A former colleague from my career-in-television era now heads interactive ad sales for a major cable broadcaster. Over lunch last week, he smilingly confided, “The guy down the hall who hasn’t talked to me in three years makes me come to all his meetings now. He doesn’t want to look stupid in front of our two biggest advertisers, GM and P&G. They won’t do network buys anymore unless there’s a broadband component.”
I’m glad my friend’s career is revving, but he’s someone I can be frank with. After expressing congratulations, I asked if it isn’t a problem that his network of Web sites doesn’t offer much in the way of rich media or video content. To be honest, the sites kind of suck.
He plunked back down to earth. “Management has been really slow to act in terms of investing in any technology or design for online,” my friend sighed. “The thinking was always, ‘We’re a TV company, not a Web site.'”
As recently as five years ago, media companies safely considered their Web sites mere brand extensions; summoned into existence to promote a core print or broadcast product. A site wasn’t a product unto itself.
It is now. Media companies have woken up with a jolt. TV, radio, newspapers, and magazines are all ad supported, and they get the fact that readers, watchers, listeners, and advertisers expect them to have nice, deep, engaging multimedia Web sites. The catch is nearly all media companies have a core competency, whether it be print, moving images, or audio. But the Web is King of All Media. That means media companies are moving away from their comfort zones. In many cases, far, far away.
NYTimes.com hosts video and slideshows. Slate just launched podcasting. CBS News on-air journalists are blogging. Down is up, up is down. As traditional media outlets race to compete with competitors they hadn’t even met 10 years ago (Yahoo, AOL, MSN, and Google, to name a few) and to meet audience and advertiser expectations, are they succeeding or do they just get an “E” for effort — and extra-expensive inventory?
In this new landscape, every medium must master all the media, and the real media masters want to master the Web (welcome back, Rupert). There were certainly signs of this early on. It must have been part of the reasoning behind AOL TimeWarner and Barry Diller’s IAC. It’s why top Yahoo executives, such as Terry Semel and Lloyd Braun, were plucked from Hollywood studios.
There’s something else here reminiscent of Hollywood — old Hollywood. Remember what happened when the talkies came in? Careers were dashed. Stars of the silver screen who seemed permanent fixtures in the firmament crashed and burned the moment they opened their mouths to speak. Both the art and the craft of filmmaking were radically transformed.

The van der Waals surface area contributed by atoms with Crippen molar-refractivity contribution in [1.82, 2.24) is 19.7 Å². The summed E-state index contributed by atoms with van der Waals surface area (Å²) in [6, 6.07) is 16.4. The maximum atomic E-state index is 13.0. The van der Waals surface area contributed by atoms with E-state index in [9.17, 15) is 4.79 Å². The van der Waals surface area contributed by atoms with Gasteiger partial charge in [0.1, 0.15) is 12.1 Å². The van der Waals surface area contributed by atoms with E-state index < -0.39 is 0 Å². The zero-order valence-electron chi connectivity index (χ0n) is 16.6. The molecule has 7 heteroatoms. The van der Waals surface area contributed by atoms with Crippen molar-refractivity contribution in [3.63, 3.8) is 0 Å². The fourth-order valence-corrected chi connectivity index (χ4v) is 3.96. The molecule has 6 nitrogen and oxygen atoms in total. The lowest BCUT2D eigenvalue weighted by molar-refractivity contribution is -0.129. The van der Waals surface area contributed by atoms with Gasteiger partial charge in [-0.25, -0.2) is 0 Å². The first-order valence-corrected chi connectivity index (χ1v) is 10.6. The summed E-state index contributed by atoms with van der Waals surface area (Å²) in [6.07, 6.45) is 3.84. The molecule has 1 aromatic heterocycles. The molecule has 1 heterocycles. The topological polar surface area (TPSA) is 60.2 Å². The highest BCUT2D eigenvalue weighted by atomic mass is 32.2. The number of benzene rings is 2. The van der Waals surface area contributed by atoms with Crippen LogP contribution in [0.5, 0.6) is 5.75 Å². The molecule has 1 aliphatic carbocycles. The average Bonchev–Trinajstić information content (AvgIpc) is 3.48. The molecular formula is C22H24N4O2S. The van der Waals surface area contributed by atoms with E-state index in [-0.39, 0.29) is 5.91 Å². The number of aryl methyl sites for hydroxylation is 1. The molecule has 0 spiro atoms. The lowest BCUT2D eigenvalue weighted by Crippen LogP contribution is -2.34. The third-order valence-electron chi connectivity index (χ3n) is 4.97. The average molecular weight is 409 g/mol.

How does this translate to the Web? Studio marketing departments must be thrilled they can push trailers and promo reels to NYTimes.com. The “Willy Wonka” reel was the featured clip on its home page. Heck, back when I was doing feature film marketing, we messengered printed press kits over to Vincent Canby.
“The Times”‘ current lead film critic, A.O. Scott, reads his “Wonka” review over video clips from the film. Know what? I’d rather read his review. I guess what I’m trying to say nicely is that Scott isn’t the most telegenic guy in the world.
Some of my best friends are film critics. I was one once, too. We like to watch. Most professional print critics aren’t electrifying screen personalities. These are people who, after all, elected to spend the bulk of their professional lives in dark rooms looking at electrifying screen personalities.
Staying with the Gray Lady, another top home page video feature last week was a series of clips from North Korea — not something you see every day. Eagerly, I clicked the first spot. The very first word of the voiceover narration was “I.” The mystery voice went on to talk about the last time “I was in Korea,” about how “I got a visa.”
Who? Who? I scanned the video window for a byline. Zilch. Nothing in the promotional home page box, either. It wasn’t until I recognized “Times” columnist Nicholas Krystof when he finally appeared in a frame (and let’s face it, Krystof is a well-known print journalist but hardly boasts the visual recognition quotient of Uncle Walter).
Krystof’s OpEd page and his North Korea columns link to the video, too. It took “The Times” a long time to make that synchronous step. But I didn’t get here from there. I arrived from the big, fat, featured-video-of-the-day home page link. It’s not often one gets to North Korea, even vicariously. Introductions to traveling companions are certainly in order. Bylines aren’t optional in certain types of journalism.
Having picked on “The Times,” I hasten to add such production and personnel foibles occur when TV and radio sites write for the Web; when TV companies find their sites have to move beyond HTML; or when a myriad of other print media outlets find themselves confronted with the new, all-singing, all-dancing, always-on Internet.
Advertisers and marketers buy media to be associated with brands, context, audiences, and a certain level of professionalism and credibility.
Will old dogs learn new tricks? Will writers send in reels, in addition to clips, when job-hunting? Will news announcers be expected to craft paragraphs in addition to being heads that talk? And if they can’t, will the media buys (and audiences) eventually flow elsewhere, to companies that really are Masters of All Media?
Somewhere between citizen journalism and global media conglomerates on the scale of News Corp., a lot of media companies out there are cramming on new skill sets.
‘Scuse me, but I gotta go. This columnist is due in makeup and wardrobe.
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